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Hospitals use lessons from Katrina to prep for Gustav

  • Story Highlights
  • Long lines of ambulances start bringing patients to airports on Sunday
  • Only the sickest patients to stay at Tulane Medical Center
  • Tulane has generator protected by flood wall with enough power for three weeks
  • 80 patients remain in Children's Hospital, which has three weeks worth of food, fuel
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From Matt Sloane and Susan Roesgen
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NEW ORLEANS, Louisiana (CNN) -- Three years after Hurricane Katrina taught New Orleans' medical community some painful lessons, hospitals here are trying to learn from past mistakes.

Only the sickest patients will remain at New Orleans' Tulane Medical Center after ambulances carry the rest to the airport.

Only the sickest patients will remain at New Orleans' Tulane Medical Center after ambulances carry the rest to the airport.

At Tulane Medical Center, evacuations began early Sunday as a long line of ambulances took patients to the airport. From there, they were flown to hospitals outside the zone threatened by Gustav. Only the sickest patients will remain at the hospital.

During Katrina, 1,600 people sheltered at the Tulane hospital. This time, only 450 patients, staff and family members are expected to remain. Patients are allowed one family member to stay with them.

"The lesson learned last time is, don't have lot of patients in your hospital unless it is absolutely necessary, and don't have too many staff," said Bob Lynch, the hospital's CEO. Video Watch a report on Tulane's evacuation plans »

"A lot of planning, a lot of coordination has gone into the preparation for hurricanes after Katrina," Lynch said. "People really understand the need for being prepared down here." Are you there? How did you prepare?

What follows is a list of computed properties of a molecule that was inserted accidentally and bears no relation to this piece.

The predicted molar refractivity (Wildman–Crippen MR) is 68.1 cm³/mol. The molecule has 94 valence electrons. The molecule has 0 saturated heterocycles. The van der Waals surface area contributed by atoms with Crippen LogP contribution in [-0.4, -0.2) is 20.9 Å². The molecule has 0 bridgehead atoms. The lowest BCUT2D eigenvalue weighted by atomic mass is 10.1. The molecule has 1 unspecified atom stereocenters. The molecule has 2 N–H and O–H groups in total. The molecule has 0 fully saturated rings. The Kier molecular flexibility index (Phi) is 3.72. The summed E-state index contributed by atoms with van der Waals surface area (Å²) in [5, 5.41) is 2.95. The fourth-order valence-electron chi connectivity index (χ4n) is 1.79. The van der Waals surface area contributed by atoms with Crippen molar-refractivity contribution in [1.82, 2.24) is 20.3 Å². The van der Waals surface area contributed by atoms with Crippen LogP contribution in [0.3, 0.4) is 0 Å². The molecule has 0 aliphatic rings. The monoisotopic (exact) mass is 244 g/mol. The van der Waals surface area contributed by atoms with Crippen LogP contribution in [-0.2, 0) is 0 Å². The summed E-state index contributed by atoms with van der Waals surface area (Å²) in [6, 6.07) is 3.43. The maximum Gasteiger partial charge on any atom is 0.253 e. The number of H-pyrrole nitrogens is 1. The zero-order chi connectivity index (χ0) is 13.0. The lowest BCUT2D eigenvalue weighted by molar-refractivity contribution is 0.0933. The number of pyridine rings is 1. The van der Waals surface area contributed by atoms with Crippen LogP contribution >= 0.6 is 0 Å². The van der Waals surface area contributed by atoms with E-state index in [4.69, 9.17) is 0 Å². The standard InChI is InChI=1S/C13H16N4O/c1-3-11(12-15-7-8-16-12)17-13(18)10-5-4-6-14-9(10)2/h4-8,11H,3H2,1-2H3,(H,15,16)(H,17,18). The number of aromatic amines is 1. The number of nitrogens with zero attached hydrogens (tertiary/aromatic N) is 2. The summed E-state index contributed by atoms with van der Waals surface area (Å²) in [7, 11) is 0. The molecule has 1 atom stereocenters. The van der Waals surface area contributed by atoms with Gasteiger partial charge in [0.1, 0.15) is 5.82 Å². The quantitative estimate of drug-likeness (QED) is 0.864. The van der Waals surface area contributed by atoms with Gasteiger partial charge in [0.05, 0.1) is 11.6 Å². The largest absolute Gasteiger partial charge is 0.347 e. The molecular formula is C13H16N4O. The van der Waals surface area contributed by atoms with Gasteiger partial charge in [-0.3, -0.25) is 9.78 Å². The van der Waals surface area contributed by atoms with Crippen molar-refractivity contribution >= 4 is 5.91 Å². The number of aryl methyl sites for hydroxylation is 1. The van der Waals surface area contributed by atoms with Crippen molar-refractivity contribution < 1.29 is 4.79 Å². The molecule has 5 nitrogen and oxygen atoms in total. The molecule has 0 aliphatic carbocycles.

Lynch says his hospital prepared by bringing in a lot of supplies.

During Katrina, generators at some New Orleans hospitals were flooded after levees broke. Many hospitals didn't have enough fuel to run for more than a few days. View a slideshow about the evacuations »

Lynch said his downtown facility now has a generator system robust enough to power the entire building for three weeks, including the air conditioning. The generators are protected with a flood wall and a sump pump to remove any water that seeps in.

In 50 years, New Orleans Children's Hospital has locked its doors only once -- during Katrina. This time, the hospital plans to stay open regardless of what happens.

"If every time a hurricane came to the community... we move all patients, I think we would find some of our patients would not survive, " says Brian Landry, Children's vice-president for marketing. Video Watch a report on the Children's Hospital evacuation plans »

Like Tulane, Children's has stockpiled three weeks' worth of supplies, food and fuel.

Eighty patients remain at New Orleans Children's Hospital, more than half of them in a critical care unit. Nurse Crystal Mayeaux says she will not leave them.

"We are attached to all the babies here, she says. "They know us."

Parents are allowed to stay with their children.


Tracy Bayley can't bear to tell her 4-year-old son Cameron about the hurricane that's on the way. The boy had open-heart surgery just 10 days ago.

"He knows there is a little storm coming, but as long as I am here, he's happy," she said.

All About Hurricane KatrinaNatural DisastersNew OrleansHurricane Gustav

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